For some reason, this makes more sense to me than the traditional story arc idea. I know it’s basically the same thing, but the idea of ‘episodes’ instead of ‘chapters’ somehow made it easier to slot scenes into place. I went to my local coffee shop and three hours later not only had the entire timeline drafted into 20 ‘episodes’ but also had rearranged the entire manuscript, complete with notes about what needed to be added or changed when I got to that point. It wasn’t set in stone – I gave myself permission and room to rearrange as needed – but I had the basics.

Not to say it’s been perfect – I’m still fiddling with it, and just rearranged a pretty major scene yesterday – but the framework is there and I can live with that.

And from there, I can move forward – something I haven’t been able to do for months.

 

‘The Quiet Man’ and Secondary Characters Revisited

I’ve been struggling with my young adult novel, and whenever I find myself floundering, I turn to writing books to kick-start the brain, and look at things from a different perspective. This time, I picked up The Breakout Novelist:  How to Craft Novels That Stand Out and Sell by Donald Maass.

One thing I was struggling with was my secondary characters. I don’t know why exactly, but in my previous novels, my secondary characters have been great – they come onstage, they fulfill their roles, and sometimes they even take over scenes. They have voices, backgrounds, traits, goals and dreams. They both further and hinder my protagonists. Which is precisely what a good secondary character should do. But in my YA novel – not so much!

Maass emphasizes that your secondary characters need a purpose. Are they there to be sidekicks to your MC, like Ron and Hermione were for Harry Potter? Are they there to be your MC’s antagonists (like Draco Malfoy)? How do they further the plot, and what role do they play in that (Sirius Black, Dumbledore, Mad-Eye Moody)? If your secondary characters don’t do anything other than be a talking head (unless you’re talking about Bob the Skull from Harry Dresden), then there’s room for improvement.

the quiet manAs I mulled this over (and continue to mull this over), I was delighted to find one of my favorite movies on TV yesterday – John Ford’s The Quiet Man. Starring John Wayne and Maureen O’Hara, it’s about an American boxer who goes back home to Ireland after a tragic incident in the ring, and falls in love with the sister of the town bully. I love this movie – it’s so well-written, so wry and funny. It’s got great tension and conflict. But what struck me as I watched it yesterday is how much the secondary characters play a role!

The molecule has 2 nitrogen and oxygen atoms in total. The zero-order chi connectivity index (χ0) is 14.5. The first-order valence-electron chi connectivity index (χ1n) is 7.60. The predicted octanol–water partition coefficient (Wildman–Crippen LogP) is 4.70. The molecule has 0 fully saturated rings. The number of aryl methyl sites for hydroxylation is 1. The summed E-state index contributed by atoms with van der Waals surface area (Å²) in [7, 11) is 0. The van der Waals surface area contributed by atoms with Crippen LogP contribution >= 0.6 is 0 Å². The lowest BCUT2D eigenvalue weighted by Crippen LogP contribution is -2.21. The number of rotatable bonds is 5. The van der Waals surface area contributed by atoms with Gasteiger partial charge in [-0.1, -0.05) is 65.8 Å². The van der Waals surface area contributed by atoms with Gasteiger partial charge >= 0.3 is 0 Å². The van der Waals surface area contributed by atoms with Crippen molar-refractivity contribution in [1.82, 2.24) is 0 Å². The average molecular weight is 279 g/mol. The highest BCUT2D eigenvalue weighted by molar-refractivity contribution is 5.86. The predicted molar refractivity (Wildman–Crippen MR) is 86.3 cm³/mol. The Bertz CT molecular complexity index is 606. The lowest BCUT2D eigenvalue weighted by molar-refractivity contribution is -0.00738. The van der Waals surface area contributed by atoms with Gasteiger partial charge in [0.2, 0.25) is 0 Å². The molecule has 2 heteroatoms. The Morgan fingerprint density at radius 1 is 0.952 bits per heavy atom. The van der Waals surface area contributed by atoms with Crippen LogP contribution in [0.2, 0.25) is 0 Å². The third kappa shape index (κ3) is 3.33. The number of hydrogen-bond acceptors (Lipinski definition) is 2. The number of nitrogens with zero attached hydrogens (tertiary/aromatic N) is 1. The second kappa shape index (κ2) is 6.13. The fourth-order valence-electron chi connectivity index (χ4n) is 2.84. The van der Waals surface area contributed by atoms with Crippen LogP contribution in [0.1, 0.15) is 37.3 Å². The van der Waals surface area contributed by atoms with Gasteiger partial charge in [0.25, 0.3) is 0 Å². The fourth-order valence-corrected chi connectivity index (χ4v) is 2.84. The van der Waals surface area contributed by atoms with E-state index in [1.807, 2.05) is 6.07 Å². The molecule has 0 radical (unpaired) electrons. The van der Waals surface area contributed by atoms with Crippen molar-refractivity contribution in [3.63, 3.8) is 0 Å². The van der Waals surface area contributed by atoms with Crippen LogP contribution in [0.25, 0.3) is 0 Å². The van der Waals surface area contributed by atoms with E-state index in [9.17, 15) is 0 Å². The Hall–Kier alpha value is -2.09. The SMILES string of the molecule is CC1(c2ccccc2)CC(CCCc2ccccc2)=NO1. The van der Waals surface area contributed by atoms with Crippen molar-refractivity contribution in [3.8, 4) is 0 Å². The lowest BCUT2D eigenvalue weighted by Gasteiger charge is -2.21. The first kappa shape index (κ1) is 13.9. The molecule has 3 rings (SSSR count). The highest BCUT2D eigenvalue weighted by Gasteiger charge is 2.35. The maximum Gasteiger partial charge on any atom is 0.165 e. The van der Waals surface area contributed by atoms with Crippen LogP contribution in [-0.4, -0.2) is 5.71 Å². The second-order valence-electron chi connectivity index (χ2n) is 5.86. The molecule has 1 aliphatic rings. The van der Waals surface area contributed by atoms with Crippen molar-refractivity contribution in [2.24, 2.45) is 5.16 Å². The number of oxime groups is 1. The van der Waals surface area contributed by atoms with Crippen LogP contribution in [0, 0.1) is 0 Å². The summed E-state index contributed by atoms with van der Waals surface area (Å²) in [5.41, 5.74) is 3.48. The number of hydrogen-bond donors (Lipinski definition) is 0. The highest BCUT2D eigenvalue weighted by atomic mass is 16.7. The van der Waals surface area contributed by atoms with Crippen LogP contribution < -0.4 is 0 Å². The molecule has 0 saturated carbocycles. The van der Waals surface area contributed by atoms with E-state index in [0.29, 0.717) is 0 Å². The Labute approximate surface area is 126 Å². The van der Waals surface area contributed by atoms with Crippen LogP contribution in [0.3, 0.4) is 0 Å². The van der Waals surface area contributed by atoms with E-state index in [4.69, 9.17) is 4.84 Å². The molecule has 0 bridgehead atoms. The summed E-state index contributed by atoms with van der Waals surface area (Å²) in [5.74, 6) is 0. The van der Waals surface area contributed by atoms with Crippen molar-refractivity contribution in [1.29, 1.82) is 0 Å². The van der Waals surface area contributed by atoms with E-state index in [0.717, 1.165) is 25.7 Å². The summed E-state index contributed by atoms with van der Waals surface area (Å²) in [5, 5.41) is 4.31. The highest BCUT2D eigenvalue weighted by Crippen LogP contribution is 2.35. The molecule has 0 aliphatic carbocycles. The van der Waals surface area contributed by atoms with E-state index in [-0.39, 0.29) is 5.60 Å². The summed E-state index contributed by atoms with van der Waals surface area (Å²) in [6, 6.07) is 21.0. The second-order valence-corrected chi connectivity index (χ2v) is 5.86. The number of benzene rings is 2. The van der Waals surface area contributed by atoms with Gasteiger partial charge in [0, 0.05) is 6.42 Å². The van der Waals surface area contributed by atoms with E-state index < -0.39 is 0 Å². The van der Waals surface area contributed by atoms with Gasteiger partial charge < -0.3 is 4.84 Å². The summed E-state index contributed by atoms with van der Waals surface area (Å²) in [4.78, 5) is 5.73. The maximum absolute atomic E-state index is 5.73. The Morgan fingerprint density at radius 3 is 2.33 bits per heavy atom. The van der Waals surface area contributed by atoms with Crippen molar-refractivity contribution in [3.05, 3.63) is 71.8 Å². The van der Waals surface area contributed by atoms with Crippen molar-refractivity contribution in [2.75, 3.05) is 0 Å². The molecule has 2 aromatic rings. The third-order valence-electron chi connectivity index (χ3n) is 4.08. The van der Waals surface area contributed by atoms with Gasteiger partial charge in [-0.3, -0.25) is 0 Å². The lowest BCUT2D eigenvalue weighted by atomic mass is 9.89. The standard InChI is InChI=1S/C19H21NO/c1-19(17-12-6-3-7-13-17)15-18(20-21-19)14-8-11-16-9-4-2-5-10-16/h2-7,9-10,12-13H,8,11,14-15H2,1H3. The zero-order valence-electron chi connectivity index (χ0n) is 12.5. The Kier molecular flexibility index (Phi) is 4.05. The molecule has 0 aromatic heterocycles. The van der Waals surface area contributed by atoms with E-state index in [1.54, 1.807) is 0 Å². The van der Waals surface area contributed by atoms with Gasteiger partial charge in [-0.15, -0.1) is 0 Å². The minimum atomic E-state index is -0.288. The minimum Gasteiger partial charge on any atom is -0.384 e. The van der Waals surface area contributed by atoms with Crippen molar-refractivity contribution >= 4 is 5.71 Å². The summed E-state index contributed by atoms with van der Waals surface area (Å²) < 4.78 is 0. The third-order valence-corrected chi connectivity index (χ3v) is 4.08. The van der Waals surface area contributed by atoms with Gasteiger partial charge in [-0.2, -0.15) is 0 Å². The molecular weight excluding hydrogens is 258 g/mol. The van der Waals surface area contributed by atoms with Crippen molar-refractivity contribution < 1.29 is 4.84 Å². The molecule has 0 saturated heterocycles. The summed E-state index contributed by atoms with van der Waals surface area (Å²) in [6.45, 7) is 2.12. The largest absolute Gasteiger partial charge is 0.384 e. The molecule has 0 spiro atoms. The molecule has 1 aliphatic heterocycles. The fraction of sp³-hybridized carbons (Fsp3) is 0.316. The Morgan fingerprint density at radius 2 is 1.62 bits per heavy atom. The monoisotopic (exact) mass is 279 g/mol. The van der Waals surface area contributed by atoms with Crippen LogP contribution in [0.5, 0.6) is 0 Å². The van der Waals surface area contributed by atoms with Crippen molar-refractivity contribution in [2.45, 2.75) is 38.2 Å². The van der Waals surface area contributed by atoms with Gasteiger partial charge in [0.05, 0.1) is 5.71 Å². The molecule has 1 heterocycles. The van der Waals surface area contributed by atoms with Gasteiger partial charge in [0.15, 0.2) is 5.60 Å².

Sean Thornton (John Wayne) arrives in Ireland to find Michaleen O’Flynn waiting for him at the train station. He’ll be Sean’s sidekick, giving him sage advice, acting as his mediator, and educating him on the social conduct of Ireland (“‘Tis a bold, shameful man you are, Sean Thornton! And who taught you to be playing patty-fingers in the holy water?”) 🙂

Then there’s Will Danahur, the brother of Mary Kate, Sean’s love interest. A typical selfish bully, Danahur has one weakness:  he’s in love with the Widow Tillane. When Sean outbids Danahur on a cottage (owned by the Widow Tillane), he swears vengeance, and when Sean asks for Mary Kate’s hand in marriage, he denies the request.

Enter two more secondary characters, the Reverend Playfair and Father Lonergan. Together with Michaleen, they plot to get Danahur to change his mind by insinuating that if he got Mary Kate out of the house, the Widow Tillane might be willing to marry him. (“Two women in the house. And one of them a redhead.”) That’s not Sean’s doing! He knows nothing of it. These three take it upon themselves to change the fates of all involved. And it works – sort of. Danahur relents, only to screw things up at the wedding and then refuse to give Mary Kate her dowry. Without that, she can’t consider herself truly married.